The parallel between ''The Little Mermaid'' and ''Once on This Island'' is not invoked flippantly. As the songs for the Disney film were provided by Alan Menken and Howard Ashman, of ''Little Shop of Horrors,'' so the authors of this musical are Lynn Ahrens (book and lyrics) and Stephen Flaherty (music), a similarly smart Off Broadway team. What's more, ''Once on This Island,'' which has been adapted from a novel by the Trinidad-born Rosa Guy, owes its own debt to Hans Christian Andersen. Set in the French Antilles, Ms. Guy's deeply felt tale of the romance between a black peasant girl, Ti Moune (La Chanze), and a worldly mulatto aristocrat, Daniel Beauxhomme (Jerry Dixon), is a revisionist ''Little Mermaid'' in which class and racial differences, rather than the sea, pull the star-crossed lovers asunder.
In the most effervescent achievement of her career, the director and choreographer Graciela Daniele stages ''Once on This Island'' with wall-to-wall dancing, movement and mime. From the first number, titled ''We Dance'' and reminiscent in spirit of Bob Fosse's ''Magic to Do'' in ''Pippin,'' the audience is drawn into the evening's once-upon-a-time storytelling style and fantastical atmosphere. Yet to come are high-stepping, swivel-hipped calypso routines, ecstatic ritual dances to demanding gods, a rollicking Caribbean counterpart to ''Follow the Yellow Brick Road,'' and even a delicate European waltz in the elegant hotel that serves as Daniel's princely palace.
The staging is inseparable from the work of three superlative designers - Loy Arcenas (sets), Judy Dearing (costumes) and Allen Lee Hughes (lighting) - who achieve with actors what Disney can do with animation or Julie Taymor with puppets. When Daniel races his sports car around the island, Mr. Dixon serves as both vehicle and driver, running about the stage in a white linen suit, twin flashlights illuminating his winding road. Rainstorms arrive as a parade of dancers crowned by magical umbrellas dripping silver. Jungle wildlife materializes through costumes, masks and headdresses of hallucinatory design.
Mr. Arcenas encloses the show within a floor-to-ceiling mural emblazoned with faux-primitive flora and fauna, a tropical setting imagined in the Tahitian idiom of Gauguin, with the palette expanded to the cobalt blues and iridescent fuchsias of Matisse and Bonnard. That Mr. Arcenas would present the tropics as Post-Impressionists might have imagined them is in keeping with the songs. Though the authors have borrowed freely from the musical culture of their setting, they do not pretend to authenticity, choosing instead to filter the story's environment through their own sensibility.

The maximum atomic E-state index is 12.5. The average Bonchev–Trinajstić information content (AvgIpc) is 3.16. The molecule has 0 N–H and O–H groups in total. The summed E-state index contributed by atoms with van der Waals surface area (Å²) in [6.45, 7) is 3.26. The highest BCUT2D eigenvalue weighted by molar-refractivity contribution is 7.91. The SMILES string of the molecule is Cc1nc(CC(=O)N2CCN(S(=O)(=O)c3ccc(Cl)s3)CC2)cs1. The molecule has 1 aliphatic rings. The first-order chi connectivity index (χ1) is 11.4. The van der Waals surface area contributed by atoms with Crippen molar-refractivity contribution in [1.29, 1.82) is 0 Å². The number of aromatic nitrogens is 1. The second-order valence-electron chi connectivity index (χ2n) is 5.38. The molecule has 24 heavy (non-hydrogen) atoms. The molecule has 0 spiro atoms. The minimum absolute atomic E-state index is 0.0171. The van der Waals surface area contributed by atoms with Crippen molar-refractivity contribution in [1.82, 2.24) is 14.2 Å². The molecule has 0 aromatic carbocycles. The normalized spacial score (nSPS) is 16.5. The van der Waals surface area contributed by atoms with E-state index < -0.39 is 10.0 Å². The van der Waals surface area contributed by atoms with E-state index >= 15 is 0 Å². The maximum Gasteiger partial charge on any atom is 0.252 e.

Mr. Flaherty's lush, melodic music goes native in the way Richard Rodgers went ''Oriental'' when writing ''Bali Ha'i'' and ''The March of the Siamese Children.'' In her lyrics and very spare dialogue, Ms. Ahrens doesn't make the mistake of writing cutesy mock-dialect. Her words are simple, direct and poignant. Papa Ge, the Demon of Death played with sinuous Sportin' Life bravura by Eric Riley, declares himself ''the secret of life nobody wants to learn . . . the car racing toward distant shores.'' When Ti Moune leaves home to pursue her love, her heartbroken parents (Sheila Gibbs and Ellis E. Williams) sing a tender yet guilt-inducing farewell: ''What you are, we made you/What we gave, you took.''
Before the show ends, nearly each performer in the lithe, full-voiced ensemble of 11 breaks out of the chorus to shine. The most ethereal presences belong to La Chanze and Nikki Rene as the two very different women with claims to Daniel's love. Kecia Lewis-Evans brings down the house as the gospel-belting earth mother who helps ease Ti Moune into the woods and out again on the path to the fulfillment of her romantic dreams.
That path, of course, does not always run smooth. ''Once on This Island'' has the integrity of genuine fairy tales, in that it doesn't lead to a saccharine ending but to a catharsis, a transcendent acceptance of the dust-to-dust continuity of life and death. ''Why We Tell the Story'' is the concluding song for the evening's storytellers, and one of those reasons is that ''our lives become the stories that we weave.'' As the story and its tellers at last come full circle in ''Once on This Island,'' the audience feels the otherworldly thrill of discovering the fabric of its own lives in an enchanted tapestry from a distant shore.